Next, Dan is taken to the construction site of the oil company, where he is given a chance to speak with the workers. He realizes how the pipeline would definitely help in the faster and safer transportation of crude oil, which is an absolute necessity in the modern world. Dan is shown a video of a train accident that had taken place sometime earlier, as trains are the current method of transportation for oil, and the possibility of such accidents makes it an extremely dangerous affair. While going around the place, the journalist finds a small object in the ground inside the construction site, and it seems like a small arrowhead. As Elliot allows him to keep it, Dan sends it to an expert back home in order to take a look at it and tell him more.

In an effort to know more about the exact details of the protests, Dan next sits with Marty Sherman, who is the head of security for the construction project. It is quite clear that Marty is part of a private security agency that is overseeing the construction of the pipeline and possibly using all means necessary to keep protestors away. During their conversation, Marty recounts a recent incident in which protestors seemingly ran into the private land of the construction site to stop bulldozing work. He mentions that arrows were being fired at his security personnel and other objects were being flung at them amidst war cries and shouts. Marty says that the people were all very riled up and agitated against the workers for no apparent reason. However, the man does not mention anything about the security forces spraying some gas at the protestors first, which clearly got them agitated and retaliating. Elliot also seems to step in here and stop the conversation before it goes any further, suggesting that the company surely has a lot to hide.

Dan writes the article, and it is published, following which he returns home for only a couple of days before being contacted by Ricky once again. Now the woman asks him to return to Dakota and write a second article, but this time he is to infiltrate inside the protestors’ camp and essentially write an article that would harm the protest campaign. Dan agrees once again because of the money, and he returns to Dakota, this time going to the protest camp. It is now that he learns more about the protests and the people gathered fighting for the cause, which includes a considerable number of army veterans, and gets more depth about the situation. Dan understands how the people have to be very careful about every action of theirs, as protestors are always under intense scrutiny by the outside world, and any small misstep can smear their reputation. He is also shown the exact map of the pipeline that is being laid, and Dan also realizes that he had been lied to earlier by the company representatives.

Dan starts volunteering for chores at the camp, as is expected from every protestor and even journalist living at the camp. He also makes acquaintance with a number of Native American members of the Sioux tribe, most notably a young woman named Mika. Although Mika is initially quite wary of Dan’s intentions, she gradually becomes friendlier toward him. From them, he learns about how the company workers and security forces often misbehave and even abuse the Native populations on their own land. It is Mika who then takes Dan to see the real construction site, which is very different from what he had been shown by the oil company earlier. He realizes that the company members had lied to him in this respect as well, and he starts to grasp the real matter that has been going on. However, around this very time, the protestors also find out about Dan’s earlier article, which was completely in favor of the oil company and the pipeline construction, and they are livid with the man.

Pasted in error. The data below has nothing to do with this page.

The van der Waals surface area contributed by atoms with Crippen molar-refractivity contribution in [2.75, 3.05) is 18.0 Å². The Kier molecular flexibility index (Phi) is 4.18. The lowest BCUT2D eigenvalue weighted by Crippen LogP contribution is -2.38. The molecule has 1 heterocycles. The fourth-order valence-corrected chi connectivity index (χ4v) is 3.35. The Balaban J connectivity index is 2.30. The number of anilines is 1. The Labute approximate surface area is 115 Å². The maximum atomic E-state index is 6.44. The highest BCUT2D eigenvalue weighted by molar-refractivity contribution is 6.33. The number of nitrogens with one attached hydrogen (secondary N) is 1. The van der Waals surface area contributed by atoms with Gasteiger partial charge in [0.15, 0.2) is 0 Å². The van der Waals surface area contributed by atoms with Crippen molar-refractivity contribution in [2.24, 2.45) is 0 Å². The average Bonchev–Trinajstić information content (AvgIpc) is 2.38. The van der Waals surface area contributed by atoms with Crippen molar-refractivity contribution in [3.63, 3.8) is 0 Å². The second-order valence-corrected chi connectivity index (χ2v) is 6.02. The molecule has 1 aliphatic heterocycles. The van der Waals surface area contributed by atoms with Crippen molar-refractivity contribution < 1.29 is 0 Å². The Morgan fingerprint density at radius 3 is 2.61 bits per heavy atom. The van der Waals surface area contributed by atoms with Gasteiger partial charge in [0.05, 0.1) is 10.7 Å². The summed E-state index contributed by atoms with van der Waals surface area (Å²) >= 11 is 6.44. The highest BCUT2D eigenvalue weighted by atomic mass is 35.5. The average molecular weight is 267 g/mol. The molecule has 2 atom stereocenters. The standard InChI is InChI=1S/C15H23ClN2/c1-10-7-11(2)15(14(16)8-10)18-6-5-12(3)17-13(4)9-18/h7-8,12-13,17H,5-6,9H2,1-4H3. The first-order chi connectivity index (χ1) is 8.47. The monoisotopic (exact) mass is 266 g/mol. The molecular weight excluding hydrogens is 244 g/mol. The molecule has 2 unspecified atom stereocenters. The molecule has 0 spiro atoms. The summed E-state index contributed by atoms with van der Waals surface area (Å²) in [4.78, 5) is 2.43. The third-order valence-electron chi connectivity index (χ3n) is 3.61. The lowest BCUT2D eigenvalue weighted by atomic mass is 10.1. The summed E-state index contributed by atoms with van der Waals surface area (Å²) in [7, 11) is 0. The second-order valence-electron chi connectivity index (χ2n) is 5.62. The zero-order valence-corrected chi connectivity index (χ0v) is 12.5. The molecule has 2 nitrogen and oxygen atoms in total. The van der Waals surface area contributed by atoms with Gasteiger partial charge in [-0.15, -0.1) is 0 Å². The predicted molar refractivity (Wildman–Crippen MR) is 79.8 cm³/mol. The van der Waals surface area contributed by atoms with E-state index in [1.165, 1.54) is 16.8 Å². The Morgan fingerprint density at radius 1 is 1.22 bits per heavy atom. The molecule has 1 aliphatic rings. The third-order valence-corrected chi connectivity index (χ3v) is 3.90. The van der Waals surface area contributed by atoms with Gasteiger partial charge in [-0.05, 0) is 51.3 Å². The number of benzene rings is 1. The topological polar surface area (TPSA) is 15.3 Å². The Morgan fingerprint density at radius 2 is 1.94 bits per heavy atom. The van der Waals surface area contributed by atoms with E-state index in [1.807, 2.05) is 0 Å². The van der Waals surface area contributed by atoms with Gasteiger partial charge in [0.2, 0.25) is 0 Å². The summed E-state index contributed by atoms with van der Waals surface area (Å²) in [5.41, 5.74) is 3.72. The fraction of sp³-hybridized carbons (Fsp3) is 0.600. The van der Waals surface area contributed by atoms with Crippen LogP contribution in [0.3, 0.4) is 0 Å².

‘On Sacred Ground’ Ending Explained: What Happens To The Pipeline Construction Project?

Towards the end of the film, Dan McKinney faces a real dilemma from both sides, as the protestors have already learned about his earlier stance, and the oil company officials know about his change of heart. As the protestor group turns Dan away from their camp, Ricky informs Elliot to get Dan away from Dakota so that the man does not write any articles favoring the protest. Around this time, another protest is staged, and this time it gets more violent and tense than before. The security officials get ready to shoot Mika with a supposed rubber bullet gun, and Dan now jumps in to save the woman but is hit by the bullet instead.

Dan survives and recovers with the help of the tribe healers, and when he emerges healthy, the man has completely turned supportive towards the Native protestors. The arrowhead he had found earlier at the construction site and sent in for examination had been found to be proof that the construction site was also built on Native American sacred lands. Dan now hands over the document showing proof of this to Mika before leaving Dakota and returning home.

Although the construction is temporarily halted because of heavy snowfall in the area, Dan later watches on a news video that the protestor’s camp was burned down by the security officials, and Mika and the rest of her tribe members were arrested by the authorities. On Sacred Ground ends with information about the pipeline construction and the protests. The Sioux tribe refused payment for their land that was being given by the US government and instead still insisted that the Black Hills area should be returned to them. In March 2020, a federal court stopped the Dakota Access Pipeline construction work and ordered that a full environmental review be done regarding the project. No resolution about the matter has been reached yet, and protestors still remain hopeful that the court might order the entire pipeline construction project to be stopped.

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Sourya Sur Roy
Sourya Sur Roy
Sourya keeps an avid interest in all sorts of films, history, sports, videogames and everything related to New Media. Holding a Master of Arts degree in Film Studies, he is currently working as a teacher of Film Studies at a private school and also remotely as a Research Assistant and Translator on a postdoctoral project at UdK Berlin.